All Souls Unitarian Church (Tulsa, Oklahoma)

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For other similarly named churches, see All Souls Church.
All Souls Unitarian Church
36°07′16″N 95°58′35″W / 36.121181°N 95.976332°W / 36.121181; -95.976332Coordinates: 36°07′16″N 95°58′35″W / 36.121181°N 95.976332°W / 36.121181; -95.976332
Location Tulsa, Oklahoma
Country U.S.
Denomination Unitarian Universalism
Membership 1,849 (as of January 31, 2014)[1]
Weekly attendance 841[1]
Website www.allsoulschurch.org
History
Founded 1921 (1921)
Architecture
Status Church
Functional status Active
Architect(s) John Duncan Forsyth
Completed 1955
Clergy
Minister(s) Rev. Marlin Lavanhar, Senior Minister
Rev. Tamara Lebak, Associate Minister
Rev. Barbara Prose, Assistant Minister
Rev. Dr. John Wolf, Minister Emeritus

All Souls Unitarian Church is a Unitarian Universalist ("UU") church in Tulsa, Oklahoma. It is one of the largest UU congregations in the world.

All Souls Unitarian Church was founded in 1921 by two leading Tulsans from families with Unitarian roots:[2] Richard Lloyd Jones,[3] the publisher of the Tulsa Tribune daily newspaper, whose father, Rev. Jenkin Lloyd Jones, had served as Secretary of the Western Unitarian Conference and founded All Souls Church in Chicago;[4] and William Rea (W. R.) Holway, an engineer who was instrumental in the development of Tulsa's water resources.[5][6]

History[edit]

Early years[edit]

The church began when Richard Lloyd Jones ran an advertisement in the Tribune seeking people interested in starting a "liberal church." The group, originally calling itself All Souls Liberal Church, met at Tulsa's City Hall, Jones's house, Temple Israel, and the Majestic movie theater before erecting their own building at 14th and Boulder in 1930 - 31.[2][7]

In 1957, the church moved to its current home at 2952 South Peoria,[2] adjacent to the historic Maple Ridge district. This building was designed by Tulsa architect John Duncan Forsyth, who also designed the E. W. Marland Mansion in Ponca City, Southern Hills Country Club, and Pensacola Dam at Grand Lake o' the Cherokees,[8] the last of which also involved All Souls co-founder W. R. Holway as chief engineer.[6]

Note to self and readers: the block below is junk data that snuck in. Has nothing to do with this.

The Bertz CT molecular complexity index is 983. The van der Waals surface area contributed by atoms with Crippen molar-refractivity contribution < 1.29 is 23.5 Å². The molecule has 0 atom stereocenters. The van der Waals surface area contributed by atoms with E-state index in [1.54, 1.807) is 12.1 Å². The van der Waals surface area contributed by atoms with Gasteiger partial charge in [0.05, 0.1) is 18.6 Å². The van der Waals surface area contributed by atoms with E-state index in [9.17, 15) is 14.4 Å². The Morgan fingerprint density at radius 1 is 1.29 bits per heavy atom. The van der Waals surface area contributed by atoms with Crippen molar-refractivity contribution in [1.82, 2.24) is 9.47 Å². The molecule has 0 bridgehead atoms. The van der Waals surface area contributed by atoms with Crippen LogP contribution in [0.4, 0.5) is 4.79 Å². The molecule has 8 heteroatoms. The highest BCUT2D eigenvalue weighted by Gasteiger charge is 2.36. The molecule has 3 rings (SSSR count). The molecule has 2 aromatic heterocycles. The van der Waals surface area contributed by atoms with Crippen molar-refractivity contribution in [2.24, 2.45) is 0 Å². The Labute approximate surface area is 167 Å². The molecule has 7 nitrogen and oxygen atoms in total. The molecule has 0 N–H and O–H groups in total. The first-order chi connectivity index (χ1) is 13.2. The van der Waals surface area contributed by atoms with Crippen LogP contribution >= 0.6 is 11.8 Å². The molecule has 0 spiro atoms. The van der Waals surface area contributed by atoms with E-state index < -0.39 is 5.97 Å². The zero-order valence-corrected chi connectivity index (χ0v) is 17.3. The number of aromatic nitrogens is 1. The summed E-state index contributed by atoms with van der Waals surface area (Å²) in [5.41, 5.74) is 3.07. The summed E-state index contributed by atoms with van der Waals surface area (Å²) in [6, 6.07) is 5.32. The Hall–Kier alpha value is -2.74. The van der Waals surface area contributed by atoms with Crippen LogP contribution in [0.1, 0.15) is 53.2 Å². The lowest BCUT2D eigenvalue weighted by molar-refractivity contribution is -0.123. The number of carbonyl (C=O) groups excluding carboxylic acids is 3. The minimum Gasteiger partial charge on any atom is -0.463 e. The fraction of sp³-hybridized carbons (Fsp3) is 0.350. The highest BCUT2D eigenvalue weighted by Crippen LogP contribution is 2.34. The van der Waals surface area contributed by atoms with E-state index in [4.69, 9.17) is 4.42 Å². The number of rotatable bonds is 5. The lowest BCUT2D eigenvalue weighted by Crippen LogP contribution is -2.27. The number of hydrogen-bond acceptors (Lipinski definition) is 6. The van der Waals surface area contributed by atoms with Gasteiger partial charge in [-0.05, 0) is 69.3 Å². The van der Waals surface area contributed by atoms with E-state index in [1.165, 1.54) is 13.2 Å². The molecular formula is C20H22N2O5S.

Ministry of John Wolf[edit]

In 1960, John Wolf became senior minister. He became prominent as a liberal activist in Tulsa's predominantly conservative politics, and his church grew to become the largest Unitarian congregation in the world.[2]

Some of Wolf's notable causes included his efforts to reform the funeral industry; his leadership of protests against the administration of the Tulsa Public Schools; a controversial sermon entitled "Tulsa is a Hick Town" that was credited with leading to the construction of the Tulsa Performing Arts Center; his consistent pro-choice activism; and his frequent criticisms of Tulsa's most famous evangelist leader, Oral Roberts.[2][9][10][11]

In 1974 All Souls began a broadcast ministry, initially known as Univision, that included a multipart series hosted by Wolf called "Faith in the Free Church."[12]

Recent years[edit]